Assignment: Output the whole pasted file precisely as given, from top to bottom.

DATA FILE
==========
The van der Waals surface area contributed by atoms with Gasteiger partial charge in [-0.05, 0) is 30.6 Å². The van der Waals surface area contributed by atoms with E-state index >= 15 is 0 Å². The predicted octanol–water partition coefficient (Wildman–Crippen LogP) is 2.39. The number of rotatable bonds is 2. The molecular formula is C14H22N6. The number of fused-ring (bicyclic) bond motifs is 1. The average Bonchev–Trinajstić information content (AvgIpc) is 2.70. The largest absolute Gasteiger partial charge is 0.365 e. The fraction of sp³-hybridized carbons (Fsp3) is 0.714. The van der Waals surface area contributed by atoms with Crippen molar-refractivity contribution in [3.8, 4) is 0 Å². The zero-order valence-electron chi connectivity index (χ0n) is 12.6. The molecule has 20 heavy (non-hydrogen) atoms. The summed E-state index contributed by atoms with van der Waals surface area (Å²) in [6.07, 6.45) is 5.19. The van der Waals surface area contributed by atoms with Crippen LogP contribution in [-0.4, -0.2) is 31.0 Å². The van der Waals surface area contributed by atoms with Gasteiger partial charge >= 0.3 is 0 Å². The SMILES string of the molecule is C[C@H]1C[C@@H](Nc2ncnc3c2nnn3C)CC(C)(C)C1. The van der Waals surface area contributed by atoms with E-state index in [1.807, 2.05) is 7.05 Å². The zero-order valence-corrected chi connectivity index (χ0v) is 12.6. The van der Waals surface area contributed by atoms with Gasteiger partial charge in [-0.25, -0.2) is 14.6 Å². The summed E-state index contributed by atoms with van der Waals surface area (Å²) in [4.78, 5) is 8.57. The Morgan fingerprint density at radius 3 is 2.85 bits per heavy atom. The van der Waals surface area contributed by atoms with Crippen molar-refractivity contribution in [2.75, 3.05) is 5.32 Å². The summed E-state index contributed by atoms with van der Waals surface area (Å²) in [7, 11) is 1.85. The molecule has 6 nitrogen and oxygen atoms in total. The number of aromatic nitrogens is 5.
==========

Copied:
The van der Waals surface area contributed by atoms with Gasteiger partial charge in [-0.05, 0) is 30.6 Å². The van der Waals surface area contributed by atoms with E-state index >= 15 is 0 Å². The predicted octanol–water partition coefficient (Wildman–Crippen LogP) is 2.39. The number of rotatable bonds is 2. The molecular formula is C14H22N6. The number of fused-ring (bicyclic) bond motifs is 1. The average Bonchev–Trinajstić information content (AvgIpc) is 2.70. The largest absolute Gasteiger partial charge is 0.365 e. The fraction of sp³-hybridized carbons (Fsp3) is 0.714. The van der Waals surface area contributed by atoms with Crippen molar-refractivity contribution in [3.8, 4) is 0 Å². The zero-order valence-electron chi connectivity index (χ0n) is 12.6. The molecule has 20 heavy (non-hydrogen) atoms. The summed E-state index contributed by atoms with van der Waals surface area (Å²) in [6.07, 6.45) is 5.19. The van der Waals surface area contributed by atoms with Crippen LogP contribution in [-0.4, -0.2) is 31.0 Å². The van der Waals surface area contributed by atoms with Gasteiger partial charge >= 0.3 is 0 Å². The SMILES string of the molecule is C[C@H]1C[C@@H](Nc2ncnc3c2nnn3C)CC(C)(C)C1. The van der Waals surface area contributed by atoms with E-state index in [1.807, 2.05) is 7.05 Å². The zero-order valence-corrected chi connectivity index (χ0v) is 12.6. The van der Waals surface area contributed by atoms with Gasteiger partial charge in [-0.25, -0.2) is 14.6 Å². The summed E-state index contributed by atoms with van der Waals surface area (Å²) in [4.78, 5) is 8.57. The Morgan fingerprint density at radius 3 is 2.85 bits per heavy atom. The van der Waals surface area contributed by atoms with Crippen molar-refractivity contribution in [2.75, 3.05) is 5.32 Å². The summed E-state index contributed by atoms with van der Waals surface area (Å²) in [7, 11) is 1.85. The molecule has 6 nitrogen and oxygen atoms in total. The number of aromatic nitrogens is 5.